A new airport in the Thames estuary is the only practical way to meet rising demand for air travel in the south-east, it is claimed today.
Bridget Rosewell (pictured), former economic adviser to the Greater London Authority, says she has “worked up” Mayor Boris Johnson’s ‘island airport’ plans.
She says a five or six-runway hub, linked to Ebbsfleet rail station, would eliminate noise and minimise traffic.
The Thames Estuary airport, being called London Jubilee International Airport, would be able to handle around 150 million passengers a year – more than double Heathrow’s current capacity – and is estimated to cost up to £50 billion.
Rosewell, who runs an economic analysis partnership and holds a number of non-executive directorships, believes it would not take much longer to build than a third runway at Heathrow, the BBC reported.
She says an estuary hub could be built within eight years and be open by 2025 – only a year or so later than a third Heathrow runway would be expected to be operational.
A key element of the scheme is that the airport terminal would be at Ebbsfleet railway station, which has a high-speed link to London and the continent.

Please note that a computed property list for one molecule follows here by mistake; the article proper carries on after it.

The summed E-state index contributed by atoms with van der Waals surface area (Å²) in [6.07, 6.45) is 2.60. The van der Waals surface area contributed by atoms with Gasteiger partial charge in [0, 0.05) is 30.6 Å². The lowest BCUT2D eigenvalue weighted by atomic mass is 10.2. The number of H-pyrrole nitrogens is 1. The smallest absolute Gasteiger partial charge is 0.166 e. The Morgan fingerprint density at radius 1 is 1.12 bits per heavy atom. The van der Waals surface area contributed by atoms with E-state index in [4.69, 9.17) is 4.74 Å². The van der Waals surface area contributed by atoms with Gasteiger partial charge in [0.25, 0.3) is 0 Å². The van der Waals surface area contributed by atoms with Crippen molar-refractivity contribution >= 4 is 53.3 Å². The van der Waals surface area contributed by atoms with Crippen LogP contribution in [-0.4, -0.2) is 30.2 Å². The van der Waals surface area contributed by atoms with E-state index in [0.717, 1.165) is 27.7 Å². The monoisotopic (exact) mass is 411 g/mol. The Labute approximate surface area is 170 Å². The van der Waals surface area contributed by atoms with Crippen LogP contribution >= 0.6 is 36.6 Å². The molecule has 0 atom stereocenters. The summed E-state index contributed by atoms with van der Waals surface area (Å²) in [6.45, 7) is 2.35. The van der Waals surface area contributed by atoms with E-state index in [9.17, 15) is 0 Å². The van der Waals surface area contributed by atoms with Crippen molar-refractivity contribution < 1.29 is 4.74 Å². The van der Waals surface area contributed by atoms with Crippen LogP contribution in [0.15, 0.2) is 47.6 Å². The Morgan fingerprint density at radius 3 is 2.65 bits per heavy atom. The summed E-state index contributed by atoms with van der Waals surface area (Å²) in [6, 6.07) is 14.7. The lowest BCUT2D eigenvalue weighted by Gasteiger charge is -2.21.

Rosewall said: “Here is a proposition which would allow you to have as large an airport as you would want or need. And there would be no noise over Kent because the noise footprint would be over the water.”
She plans to submit her initial proposals to the Davies UK airport capacity review.
But a substantially enlarged version of Johnson’s vision for an island airport will inevitably run into the same sort of opposition that his – and architect Sir Norman Foster’s similar plans for the Isle of Grain – have already encountered,
Kent County Council has dubbed Johnson’s plans unviable and unrealistic while Medway Council it would would blight local communities and wants the extra demand to be met through expansion of existing airports.